Third, shareholders of any of the above stocks -- particularly those who think they have a better grasp on the valuation of their holdings than a stupid calculator -- will focus their differences on the perpetual growth rate of 2% (after the initial growth period) to make themselves feel better. While I agree that a perpetual growth rate of 2% is low, it is not all that much lower than history indicates you should assume. Real earnings growth for companies over time is in the neighborhood of about 2% (including inflation, about 5%), though most of that history involves companies paying out higher dividends than we see now, and higher particularly than every company above except ExxonMobil. I know there are people out there who think some of these companies will grow earnings from now until the end of time at 10%, 15%, 20%, whatever. Anybody who assumes that ought to consider history in the long sweep, and the recent past (2000 to 2003) as well.

Is everything fairly or overvalued?
What I wanted to see next is what this little device thinks about our recommendations in the Motley Fool Hidden Gems newsletter. It seems to value the best-known companies at either fairly valued or significantly overvalued, depending on your thoughts (and the market's) about risk.

While the Hidden Gems picks are up 33% vs. the S&P's 7% since inception, so what? All those raw numbers really tell us is what their prices used to be, and what they are today. Not what their values are or might be. I'm not going to pretend that this online calculator is the final or best arbiter of value, but at least we can say that it's a neutral one. So let's turn the question over to the SmartMoney.com calculator to get an answer. My expectations before running the numbers were that our picks would be judged no better in terms of potential value appreciation than the better-known companies above, and because of their small size would exhibit significantly higher risk.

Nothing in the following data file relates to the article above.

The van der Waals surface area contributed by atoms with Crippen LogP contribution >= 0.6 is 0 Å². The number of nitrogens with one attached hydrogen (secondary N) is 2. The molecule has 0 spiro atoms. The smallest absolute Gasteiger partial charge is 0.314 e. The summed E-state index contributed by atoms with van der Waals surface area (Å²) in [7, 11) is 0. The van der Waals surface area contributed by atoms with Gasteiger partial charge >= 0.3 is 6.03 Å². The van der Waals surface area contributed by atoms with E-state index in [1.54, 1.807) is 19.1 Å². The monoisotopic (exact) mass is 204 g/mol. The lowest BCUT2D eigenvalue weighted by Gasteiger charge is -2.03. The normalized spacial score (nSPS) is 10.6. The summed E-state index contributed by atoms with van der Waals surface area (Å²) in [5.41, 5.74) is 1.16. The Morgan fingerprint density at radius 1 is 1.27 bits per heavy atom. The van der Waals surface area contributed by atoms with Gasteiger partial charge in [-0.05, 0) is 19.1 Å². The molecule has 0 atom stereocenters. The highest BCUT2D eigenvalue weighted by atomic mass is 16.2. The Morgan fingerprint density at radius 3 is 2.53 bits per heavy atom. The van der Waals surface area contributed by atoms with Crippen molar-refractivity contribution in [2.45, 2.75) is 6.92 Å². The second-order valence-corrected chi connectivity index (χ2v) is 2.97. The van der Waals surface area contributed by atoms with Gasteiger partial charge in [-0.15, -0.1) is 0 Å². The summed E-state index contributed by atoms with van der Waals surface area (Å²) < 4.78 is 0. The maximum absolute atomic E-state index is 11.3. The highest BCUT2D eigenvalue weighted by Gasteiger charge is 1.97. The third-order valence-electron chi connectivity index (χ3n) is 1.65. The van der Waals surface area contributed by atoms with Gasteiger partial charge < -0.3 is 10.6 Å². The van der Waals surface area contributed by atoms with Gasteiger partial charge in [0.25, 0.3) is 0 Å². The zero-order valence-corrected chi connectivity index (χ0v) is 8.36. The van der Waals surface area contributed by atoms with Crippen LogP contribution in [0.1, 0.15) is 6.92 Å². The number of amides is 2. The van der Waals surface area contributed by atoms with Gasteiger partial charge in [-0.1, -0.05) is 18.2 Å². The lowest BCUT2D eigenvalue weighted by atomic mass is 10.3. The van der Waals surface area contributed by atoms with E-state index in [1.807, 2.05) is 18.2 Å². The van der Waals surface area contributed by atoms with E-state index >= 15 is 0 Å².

But that's not what I found:

Company

Price Per Share 6/29

Estimated Value

Number of Analysts Assumed Growth Rate
Deckers Outdoor \$25.00 \$60.58 142% \$50.91 104% 5 20.8%
Coinstar \$22.15 \$15.47 -30% \$16.48 -26% 1 5%
Mine Safety \$46.03 \$54.51

18%

\$64.87 41% 5 17%
Select Comfort \$21.82 \$30.25 39% \$33.23 52% 4 23%
Total Average for all Hidden Gems recommendations n/a n/a 44% n/a 49% n/a n/a
Current Hidden Gems subscribers can access the full table by clicking here.

The total average in the table accounts for the 20 Hidden Gems recommendations for which the calculator has an estimated value. The additional picks of the newsletter produce no estimated value from the calculator because they do not currently have positive earnings or because there are no analysts following the companies and therefore no growth rate to input into the calculator.

Caveats